A sextet of young friends hang about together regularly. The four lads - cocky Francis (Ryan Boudreau), wisecracking Tony (James Barrett), geeky Jessie (Aaron Peaslee) and quiet Johnny (Rob Roy) - play ball in the park and poker in the basement of Francis' parents' home, while the two girls of the group - Tony's motormouth girlfriend Lydia (Nicole Lasala) and Francis' secretly pregnant partner Barbara (Jocelyn Padilla) - loiter in the background setting the world to rights.

During one of the aforementioned poker nights, the girls eventually tire of being on the periphery of the fun all the time and demand that the group do something for a change. After the boys' suggestion of strip poker is knocked back, Francis has an idea: he goes upstairs, where his folks are hosting a party, and grabs an old "game" from his bedroom. It is, in actual fact, an Ouija board. Francis returns to the basement and presents his find, claiming to have bought it from a gypsy in the past. He also declares that, with the board, the group can do whatever they want - "we can even raise the dead if we want to"...

So, the group gather round the board and prepare themselves psychologically to hold a séance. All expect for Tony, that is, who's a little freaked out by the idea: he sits in the corner of the room refusing to take part.

The other five get into the ritual, swiftly getting in touch with a spirit by the name of Jonah. Through questioning him, they learn that he was a local guy whose wife poisoned him to get her hands on his money. They end their session by communally summoning Jonah into their world. Although this is done as a joke, unbeknownst to them their devilry has been successful: Jonah (Cesar Pereira) has risen from his nearby grave with revenge in mind.

Now, as coincidences go, this is quite a major one: Jonah's whoring widow, Zora (Brinke Stevens), is a guest at the party going on in the house upstairs...

This film is pretty diabolical. Performances are rum throughout; the actors portraying the lead teens are clearly in their late 20s, at least, and not one of them can act for toffee. Writer-director Luis Carvalho's script is naive, clichéd and predictable - it virtually signposts every "scare". His characters aren't likeable. We don't care about anyone. Even the ostensibly good Tony quickly becomes annoying with his ham-fisted references to Jesus, Hinduism and the like.

There's a fair amount of blood but the FX work is minimal. For the most part, it looks like someone offscreen is chucking bottles of fake blood over the actors. For a film reputedly shot on a $3 million budget, I expected more.

Another major hurdle is the audio in this film. It's been recorded really badly, it seems. Some scenes rely on really unconvincing post-dubbing to compensate, whereas others simply go with the flow and are almost unlistenable as a consequence (overlapping voices; background hissing; muted dialogue at inappropriate turns).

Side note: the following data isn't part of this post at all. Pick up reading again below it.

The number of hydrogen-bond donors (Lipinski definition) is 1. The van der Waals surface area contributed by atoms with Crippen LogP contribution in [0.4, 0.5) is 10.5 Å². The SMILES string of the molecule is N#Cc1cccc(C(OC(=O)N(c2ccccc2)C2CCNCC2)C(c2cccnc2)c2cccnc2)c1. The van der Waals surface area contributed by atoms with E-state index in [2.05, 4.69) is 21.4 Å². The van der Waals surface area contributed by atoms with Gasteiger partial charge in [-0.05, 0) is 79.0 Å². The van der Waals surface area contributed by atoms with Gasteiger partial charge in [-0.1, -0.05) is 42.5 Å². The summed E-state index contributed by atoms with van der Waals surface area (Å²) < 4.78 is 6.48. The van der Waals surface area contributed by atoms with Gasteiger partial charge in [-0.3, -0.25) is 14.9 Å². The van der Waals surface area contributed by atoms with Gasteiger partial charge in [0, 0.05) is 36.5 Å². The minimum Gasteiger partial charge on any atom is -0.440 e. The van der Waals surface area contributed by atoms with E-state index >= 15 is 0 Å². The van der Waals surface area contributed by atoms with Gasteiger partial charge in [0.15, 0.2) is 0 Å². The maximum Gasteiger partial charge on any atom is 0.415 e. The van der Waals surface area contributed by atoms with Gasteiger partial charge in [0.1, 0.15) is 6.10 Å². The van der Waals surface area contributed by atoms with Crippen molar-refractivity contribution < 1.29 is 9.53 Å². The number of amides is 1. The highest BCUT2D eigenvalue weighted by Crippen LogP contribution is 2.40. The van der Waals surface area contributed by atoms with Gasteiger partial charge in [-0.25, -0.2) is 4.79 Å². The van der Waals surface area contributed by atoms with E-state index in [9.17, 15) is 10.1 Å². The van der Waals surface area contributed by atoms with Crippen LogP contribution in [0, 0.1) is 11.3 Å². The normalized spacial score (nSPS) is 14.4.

There's no incremental sense of tension either; this just doesn't seem to progress. It's just not a very well-made film (it looks pretty polished, but even the framing is off in most scenes) and it takes a loooong time to reach its 91st minute ending.

If you're buying into the film purely due to Stevens' involvement, I pity you. She's barely in it. And she delivers a below-par performance too.

Left Films brings JONAH LIVES to UK DVD in its uncensored form.

The original 2.35:1 aspect ratio is adhered to, and treated to enhancement for 16x9 televisions. Colours are stable and blacks hold up reasonably throughout. Detail is strong for the duration of playback.

English 2.0 audio is, as mentioned earlier in the review, annoying. No doubt this is because of how the sound was recorded and not due to a flaw in this disc's mastering. It alternates between being muffled, picking up background noise, drowning out conversations with the voices of off-screen actors ... Carvalho is an amateur for letting such sloppiness go by untreated.

A static main menu kicks affairs off. This leads us into an animated scene selection menu affording access to the film by way of 10 chapters.

Bonus features begin with a 56-second montage of behind-the-scenes footage. This doesn't really offer anything of value.

Next up is a 2-minute featurette charting the film's screening at the Fall River Celebrates the Arts festival in 2012. This is fly-on-the-wall type stuff, shot on video, and sees the film introduced by the Fall River's mayor as a packed cinema prepare to watch it on the big screen. The movie receives a big round of applause following its screening.

"Brinke on Set" spends 4 minutes following the actress on the shoot, watching a couple of her key scenes as they're being filmed.

The film's original trailer is also present (2 minutes) and its final trailer (a much tighter, slicker 1-minute affair) follow. Both trailers rely heavily on footage from the early scenes of the film, as if the movie was shot in chronological order and these were prepared before it had been completed.

Finally, we're given previews for other titles in the Left Films roster: THE BLOOD HARVEST, THE DEVIL'S WOODS, CAPTIVE, CLASSROOM 6, SCREAM PARK and BIND. The disc is also defaulted to open with the latter three trailers.


Review by Stuart Willis

Released by Left Films
Region 2
Rated 18
Extras :
see main review